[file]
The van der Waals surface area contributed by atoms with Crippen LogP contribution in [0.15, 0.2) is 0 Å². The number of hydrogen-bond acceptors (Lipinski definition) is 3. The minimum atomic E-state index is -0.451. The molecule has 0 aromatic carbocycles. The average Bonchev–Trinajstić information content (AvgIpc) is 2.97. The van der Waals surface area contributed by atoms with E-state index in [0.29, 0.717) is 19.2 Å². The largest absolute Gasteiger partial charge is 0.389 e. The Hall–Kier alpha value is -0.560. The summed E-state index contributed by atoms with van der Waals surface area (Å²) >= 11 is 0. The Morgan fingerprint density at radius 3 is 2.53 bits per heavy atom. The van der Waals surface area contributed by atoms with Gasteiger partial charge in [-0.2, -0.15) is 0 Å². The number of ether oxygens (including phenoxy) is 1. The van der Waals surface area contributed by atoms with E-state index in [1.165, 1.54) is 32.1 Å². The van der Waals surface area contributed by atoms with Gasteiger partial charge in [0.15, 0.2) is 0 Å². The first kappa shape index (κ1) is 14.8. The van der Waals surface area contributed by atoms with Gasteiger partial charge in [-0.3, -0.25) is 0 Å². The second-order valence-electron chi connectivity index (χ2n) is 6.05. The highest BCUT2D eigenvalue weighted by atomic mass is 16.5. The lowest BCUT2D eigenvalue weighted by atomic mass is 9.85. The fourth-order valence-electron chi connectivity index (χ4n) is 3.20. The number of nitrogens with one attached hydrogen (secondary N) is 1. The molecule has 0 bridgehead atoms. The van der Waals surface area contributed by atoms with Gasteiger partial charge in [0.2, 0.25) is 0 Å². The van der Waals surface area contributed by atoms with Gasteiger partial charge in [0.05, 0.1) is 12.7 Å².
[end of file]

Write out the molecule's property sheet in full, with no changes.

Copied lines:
The van der Waals surface area contributed by atoms with Crippen LogP contribution in [0.15, 0.2) is 0 Å². The number of hydrogen-bond acceptors (Lipinski definition) is 3. The minimum atomic E-state index is -0.451. The molecule has 0 aromatic carbocycles. The average Bonchev–Trinajstić information content (AvgIpc) is 2.97. The van der Waals surface area contributed by atoms with E-state index in [0.29, 0.717) is 19.2 Å². The largest absolute Gasteiger partial charge is 0.389 e. The Hall–Kier alpha value is -0.560. The summed E-state index contributed by atoms with van der Waals surface area (Å²) >= 11 is 0. The Morgan fingerprint density at radius 3 is 2.53 bits per heavy atom. The van der Waals surface area contributed by atoms with Gasteiger partial charge in [-0.2, -0.15) is 0 Å². The number of ether oxygens (including phenoxy) is 1. The van der Waals surface area contributed by atoms with E-state index in [1.165, 1.54) is 32.1 Å². The van der Waals surface area contributed by atoms with Gasteiger partial charge in [0.15, 0.2) is 0 Å². The first kappa shape index (κ1) is 14.8. The van der Waals surface area contributed by atoms with Gasteiger partial charge in [-0.3, -0.25) is 0 Å². The second-order valence-electron chi connectivity index (χ2n) is 6.05. The highest BCUT2D eigenvalue weighted by atomic mass is 16.5. The lowest BCUT2D eigenvalue weighted by atomic mass is 9.85. The fourth-order valence-electron chi connectivity index (χ4n) is 3.20. The number of nitrogens with one attached hydrogen (secondary N) is 1. The molecule has 0 bridgehead atoms. The van der Waals surface area contributed by atoms with Gasteiger partial charge in [0.2, 0.25) is 0 Å². The van der Waals surface area contributed by atoms with Gasteiger partial charge in [0.05, 0.1) is 12.7 Å².